First, a quick disclaimer: far too much of this past weekend was spent playing the latest flag-capturing shooter from DICE, and not nearly enough time was dedicated to writing about it. The result is less wordy bits to read here, meaning there’s very little padding and fluff, fewer smart-looking but terrible-sounding sentences, and more solid information about what you can expect. It’s a win for everyone really. [I have no idea what you just said. But it seemed pretty inspirational or whatever, so I’ll leave it alone. – Ed.]
This is Battlefield 1, which means it’s really almost exactly like Battlefield 4 but with different maps, weapons and vehicles. If you’re okay with that then get excited. There’s been some negativity aimed at Call of Duty: Infinite War for its lack of imagination, but they’re really just doing the same thing as DICE is doing here. Underneath the new setting and time period lies the same game, just made slightly different. The fact that DICE decided to reach far back in time for their new aesthetic and ideas means they’ve won the marketing war (for now, at least) that’ll decide which is the best shooter for your festive money.
Personally, I don’t understand why the prospect of a World War I-themed game has gotten everyone so excited. That said, if you think about it, one of the more fun Call of Duty games was World at War, which was set in World War II, or more correctly returned the series to World War II. These developers are going to need to think hard about their next batch of sequels and franchise-servicing efforts. If they travel back in time too far we’re going to be using bows, arrows and swords. [Wait, I’m confused again. Are you saying multiplayer games with bows, swords and arrows don’t/can’t/shouldn’t exist? Sometimes I worry you know next to nothing about games that aren’t Call of Duty, Battlefield and Ark: I GOT ME SOME DERNOSAURS AND PAINTED MY FENCE GREEN. – Ed.]
So Battlefield 1 is set in World War I. The beta lets you play Rush or Conquest on the game’s Sinai Desert map. Rush gives more direction to the fighting while Conquest is really just random madness punctuated by random accidental teamwork. The setting is appropriately desert-like, as you can see in the screenshots. Sandy browns, sandy oranges and black rocks make up the landscape, which is littered with the odd dusty settlement here and there. The desert setting looks really snappy, and the map is ringed with mountains on one side and endless desert sand on the other. It’s not like anything you’ve seen in recent Battlefield games and right from the start feels like something different, new and special. [Wait, more confusion. So does Battlefield 1 feel the same, or different? WHAT IS GOING ON? – Ed.] To make things more complicated the occasional sandstorm blows through the map, reducing visibility to almost zero. This is good for sneaking around because getting caught moving between distant desert objectives on foot without the sandstorms for cover often leads to a quick death.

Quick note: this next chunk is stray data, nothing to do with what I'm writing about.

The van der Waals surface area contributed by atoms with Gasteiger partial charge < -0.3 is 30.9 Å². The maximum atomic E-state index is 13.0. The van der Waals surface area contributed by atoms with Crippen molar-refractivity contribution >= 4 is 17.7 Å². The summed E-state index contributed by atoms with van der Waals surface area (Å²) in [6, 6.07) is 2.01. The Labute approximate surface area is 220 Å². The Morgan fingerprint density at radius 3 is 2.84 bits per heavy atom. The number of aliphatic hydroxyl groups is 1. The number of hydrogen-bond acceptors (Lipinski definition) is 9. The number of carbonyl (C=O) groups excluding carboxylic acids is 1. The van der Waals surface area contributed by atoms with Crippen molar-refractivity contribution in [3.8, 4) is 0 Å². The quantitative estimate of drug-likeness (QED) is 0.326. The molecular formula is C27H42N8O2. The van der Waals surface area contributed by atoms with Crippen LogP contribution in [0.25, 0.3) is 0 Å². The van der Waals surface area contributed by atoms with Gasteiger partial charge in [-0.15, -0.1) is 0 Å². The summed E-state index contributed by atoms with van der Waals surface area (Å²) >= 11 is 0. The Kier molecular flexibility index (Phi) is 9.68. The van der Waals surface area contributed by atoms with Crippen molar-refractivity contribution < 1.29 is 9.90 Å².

Modes of transport include biplane fighters and bombers in the sky, and tanks and trucks on the ground. There’s also the much-anticipated horseback warfare. [I now feel like they really missed a fantastic opportunity by not calling this game Battlefield: Horseback Warfare. – Ed.] It offers up a glorious vintage collection of things to play with, and in so doing it makes me marvel at how far we’ve come. [Maybe insofar as our ability to conduct warfare is concerned. I’ll only believe the human race has made real, meaningful progress when we genetically engineer the first talking goose. Or when I can walk into a public bathroom without feeling like I just entered a receptacle of pure despair. – Ed.] Everything feels clunky and laborious, there’s no ABS on the brakes or heat-seeking missiles. It’s very much point-and-shoot while worrying about how flimsy your armour seems. Considerable research has gone into the locations of doors [… – Ed.] and the look and feel of everything.
It’s really great to be playing in this time period and seeing how your modern military-shooter knowhow translates into kills and point capturing back in World War I. [A second ago you weren’t sure what the big deal with World War I is. Stop sending me mixed signals! At this point, it’s like you’ve fed me dodgy-looking sushi and it’s got me questioning whether or not I feel all… food poison-y. – Ed.] Just don’t expect to hear people shouting modern-military lingo like November, Alpha or Golf over the airwaves. This is a time before the standardisation of the NATO phonetic alphabet, so the game uses the RAF radio alphabet. Which means it’s B for butter and G for George. You learn something new every day.
My overall, end-of-the-weekend impression is a good one. There’s a little something special for everyone in Battlefield 1. If you like charging into battle on horseback and cutting down the enemy with a sword, you can do it. If you want to use a biplane to do a strafing run on a group of soldiers shortcutting across the desert, you can. All the mechanics of a Battlefield game are in there and work well. It feels good, it’s loads of fun and for a change it offers up something really different. [I honestly don’t know how to feel anymore. I think I need to lie down. – Ed.] Good on DICE and EA for taking a bit of a gamble with the franchise. This first-person, History Channel-inspired shooter is going to make smarter soldiers out of all of us.